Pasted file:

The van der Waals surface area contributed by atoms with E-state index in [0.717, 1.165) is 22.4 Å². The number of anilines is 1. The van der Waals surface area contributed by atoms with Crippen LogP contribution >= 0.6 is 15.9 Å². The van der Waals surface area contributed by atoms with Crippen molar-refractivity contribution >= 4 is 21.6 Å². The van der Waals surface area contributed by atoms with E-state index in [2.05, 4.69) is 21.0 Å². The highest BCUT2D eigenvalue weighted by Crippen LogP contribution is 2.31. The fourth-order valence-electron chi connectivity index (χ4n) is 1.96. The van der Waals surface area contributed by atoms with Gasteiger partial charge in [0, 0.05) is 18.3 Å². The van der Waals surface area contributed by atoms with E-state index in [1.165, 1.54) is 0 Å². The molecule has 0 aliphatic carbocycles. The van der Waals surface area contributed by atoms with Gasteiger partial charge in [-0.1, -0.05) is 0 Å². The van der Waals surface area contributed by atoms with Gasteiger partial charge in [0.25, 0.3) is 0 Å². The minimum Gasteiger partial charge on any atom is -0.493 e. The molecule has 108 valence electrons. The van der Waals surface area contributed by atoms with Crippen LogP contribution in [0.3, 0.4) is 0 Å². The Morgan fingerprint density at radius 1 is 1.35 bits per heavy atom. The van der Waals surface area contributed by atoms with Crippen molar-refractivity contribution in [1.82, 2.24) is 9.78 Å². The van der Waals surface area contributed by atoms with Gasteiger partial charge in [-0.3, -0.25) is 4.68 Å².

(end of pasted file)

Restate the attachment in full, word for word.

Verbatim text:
The van der Waals surface area contributed by atoms with E-state index in [0.717, 1.165) is 22.4 Å². The number of anilines is 1. The van der Waals surface area contributed by atoms with Crippen LogP contribution >= 0.6 is 15.9 Å². The van der Waals surface area contributed by atoms with Crippen molar-refractivity contribution >= 4 is 21.6 Å². The van der Waals surface area contributed by atoms with E-state index in [2.05, 4.69) is 21.0 Å². The highest BCUT2D eigenvalue weighted by Crippen LogP contribution is 2.31. The fourth-order valence-electron chi connectivity index (χ4n) is 1.96. The van der Waals surface area contributed by atoms with Gasteiger partial charge in [0, 0.05) is 18.3 Å². The van der Waals surface area contributed by atoms with E-state index in [1.165, 1.54) is 0 Å². The molecule has 0 aliphatic carbocycles. The van der Waals surface area contributed by atoms with Gasteiger partial charge in [-0.1, -0.05) is 0 Å². The van der Waals surface area contributed by atoms with Gasteiger partial charge in [0.25, 0.3) is 0 Å². The minimum Gasteiger partial charge on any atom is -0.493 e. The molecule has 108 valence electrons. The van der Waals surface area contributed by atoms with Crippen LogP contribution in [0.3, 0.4) is 0 Å². The Morgan fingerprint density at radius 1 is 1.35 bits per heavy atom. The van der Waals surface area contributed by atoms with Crippen molar-refractivity contribution in [1.82, 2.24) is 9.78 Å². The van der Waals surface area contributed by atoms with Gasteiger partial charge in [-0.3, -0.25) is 4.68 Å².